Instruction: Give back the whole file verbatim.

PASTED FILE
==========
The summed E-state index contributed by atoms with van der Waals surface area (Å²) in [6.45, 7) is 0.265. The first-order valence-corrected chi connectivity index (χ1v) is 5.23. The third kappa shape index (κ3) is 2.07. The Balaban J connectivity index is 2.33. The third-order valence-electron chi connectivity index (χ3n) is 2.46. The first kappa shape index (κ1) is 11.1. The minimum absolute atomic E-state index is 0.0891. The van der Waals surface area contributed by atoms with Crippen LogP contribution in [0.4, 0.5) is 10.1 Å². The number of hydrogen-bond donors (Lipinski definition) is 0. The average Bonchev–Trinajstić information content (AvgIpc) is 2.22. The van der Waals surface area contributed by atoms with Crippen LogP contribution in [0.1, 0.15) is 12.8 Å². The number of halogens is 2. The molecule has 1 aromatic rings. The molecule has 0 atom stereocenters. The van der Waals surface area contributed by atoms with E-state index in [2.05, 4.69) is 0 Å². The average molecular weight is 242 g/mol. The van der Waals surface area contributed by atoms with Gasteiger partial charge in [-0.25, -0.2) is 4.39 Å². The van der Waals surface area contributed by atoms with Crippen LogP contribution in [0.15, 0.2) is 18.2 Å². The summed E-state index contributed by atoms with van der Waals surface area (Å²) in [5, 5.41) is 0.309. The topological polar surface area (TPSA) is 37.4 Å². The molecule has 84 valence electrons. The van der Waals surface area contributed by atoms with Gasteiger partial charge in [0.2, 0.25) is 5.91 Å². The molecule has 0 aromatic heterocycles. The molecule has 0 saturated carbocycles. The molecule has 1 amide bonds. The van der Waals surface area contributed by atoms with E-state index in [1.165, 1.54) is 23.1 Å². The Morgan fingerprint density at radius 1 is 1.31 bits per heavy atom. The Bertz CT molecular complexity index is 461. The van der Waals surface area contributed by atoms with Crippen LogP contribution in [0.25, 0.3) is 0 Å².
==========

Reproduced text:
The summed E-state index contributed by atoms with van der Waals surface area (Å²) in [6.45, 7) is 0.265. The first-order valence-corrected chi connectivity index (χ1v) is 5.23. The third kappa shape index (κ3) is 2.07. The Balaban J connectivity index is 2.33. The third-order valence-electron chi connectivity index (χ3n) is 2.46. The first kappa shape index (κ1) is 11.1. The minimum absolute atomic E-state index is 0.0891. The van der Waals surface area contributed by atoms with Crippen LogP contribution in [0.4, 0.5) is 10.1 Å². The number of hydrogen-bond donors (Lipinski definition) is 0. The average Bonchev–Trinajstić information content (AvgIpc) is 2.22. The van der Waals surface area contributed by atoms with Crippen LogP contribution in [0.1, 0.15) is 12.8 Å². The number of halogens is 2. The molecule has 1 aromatic rings. The molecule has 0 atom stereocenters. The van der Waals surface area contributed by atoms with E-state index in [2.05, 4.69) is 0 Å². The average molecular weight is 242 g/mol. The van der Waals surface area contributed by atoms with Gasteiger partial charge in [-0.25, -0.2) is 4.39 Å². The van der Waals surface area contributed by atoms with Crippen LogP contribution in [0.15, 0.2) is 18.2 Å². The summed E-state index contributed by atoms with van der Waals surface area (Å²) in [5, 5.41) is 0.309. The topological polar surface area (TPSA) is 37.4 Å². The molecule has 84 valence electrons. The van der Waals surface area contributed by atoms with Gasteiger partial charge in [0.2, 0.25) is 5.91 Å². The molecule has 0 aromatic heterocycles. The molecule has 0 saturated carbocycles. The molecule has 1 amide bonds. The van der Waals surface area contributed by atoms with E-state index in [1.165, 1.54) is 23.1 Å². The Morgan fingerprint density at radius 1 is 1.31 bits per heavy atom. The Bertz CT molecular complexity index is 461. The van der Waals surface area contributed by atoms with Crippen LogP contribution in [0.25, 0.3) is 0 Å².